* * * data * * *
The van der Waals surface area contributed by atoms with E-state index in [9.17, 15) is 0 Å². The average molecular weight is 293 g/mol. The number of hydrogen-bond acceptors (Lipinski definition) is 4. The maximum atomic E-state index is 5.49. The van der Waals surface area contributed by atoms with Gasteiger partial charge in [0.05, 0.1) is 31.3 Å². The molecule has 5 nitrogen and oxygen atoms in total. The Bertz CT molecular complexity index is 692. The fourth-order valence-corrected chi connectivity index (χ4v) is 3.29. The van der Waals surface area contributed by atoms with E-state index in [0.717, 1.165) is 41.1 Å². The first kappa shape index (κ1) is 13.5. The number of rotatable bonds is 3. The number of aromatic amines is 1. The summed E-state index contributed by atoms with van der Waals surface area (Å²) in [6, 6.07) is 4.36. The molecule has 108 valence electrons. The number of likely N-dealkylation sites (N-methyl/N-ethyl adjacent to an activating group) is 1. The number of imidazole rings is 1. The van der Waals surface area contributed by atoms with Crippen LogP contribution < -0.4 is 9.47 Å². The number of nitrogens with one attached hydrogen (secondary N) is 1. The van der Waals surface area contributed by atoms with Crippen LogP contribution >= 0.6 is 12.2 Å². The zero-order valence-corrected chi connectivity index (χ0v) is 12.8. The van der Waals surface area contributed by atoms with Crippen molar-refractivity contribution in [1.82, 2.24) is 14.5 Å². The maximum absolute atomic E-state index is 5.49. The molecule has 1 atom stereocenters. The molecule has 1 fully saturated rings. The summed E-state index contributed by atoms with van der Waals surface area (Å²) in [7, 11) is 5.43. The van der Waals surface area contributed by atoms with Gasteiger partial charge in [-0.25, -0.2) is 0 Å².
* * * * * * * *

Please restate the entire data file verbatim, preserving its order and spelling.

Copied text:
The van der Waals surface area contributed by atoms with E-state index in [9.17, 15) is 0 Å². The average molecular weight is 293 g/mol. The number of hydrogen-bond acceptors (Lipinski definition) is 4. The maximum atomic E-state index is 5.49. The van der Waals surface area contributed by atoms with Gasteiger partial charge in [0.05, 0.1) is 31.3 Å². The molecule has 5 nitrogen and oxygen atoms in total. The Bertz CT molecular complexity index is 692. The fourth-order valence-corrected chi connectivity index (χ4v) is 3.29. The van der Waals surface area contributed by atoms with E-state index in [0.717, 1.165) is 41.1 Å². The first kappa shape index (κ1) is 13.5. The number of rotatable bonds is 3. The number of aromatic amines is 1. The summed E-state index contributed by atoms with van der Waals surface area (Å²) in [6, 6.07) is 4.36. The molecule has 108 valence electrons. The number of likely N-dealkylation sites (N-methyl/N-ethyl adjacent to an activating group) is 1. The number of imidazole rings is 1. The van der Waals surface area contributed by atoms with Crippen LogP contribution < -0.4 is 9.47 Å². The number of nitrogens with one attached hydrogen (secondary N) is 1. The van der Waals surface area contributed by atoms with Crippen LogP contribution >= 0.6 is 12.2 Å². The zero-order valence-corrected chi connectivity index (χ0v) is 12.8. The van der Waals surface area contributed by atoms with Crippen molar-refractivity contribution in [1.82, 2.24) is 14.5 Å². The maximum absolute atomic E-state index is 5.49. The molecule has 1 atom stereocenters. The molecule has 1 fully saturated rings. The summed E-state index contributed by atoms with van der Waals surface area (Å²) in [7, 11) is 5.43. The van der Waals surface area contributed by atoms with Gasteiger partial charge in [-0.25, -0.2) is 0 Å².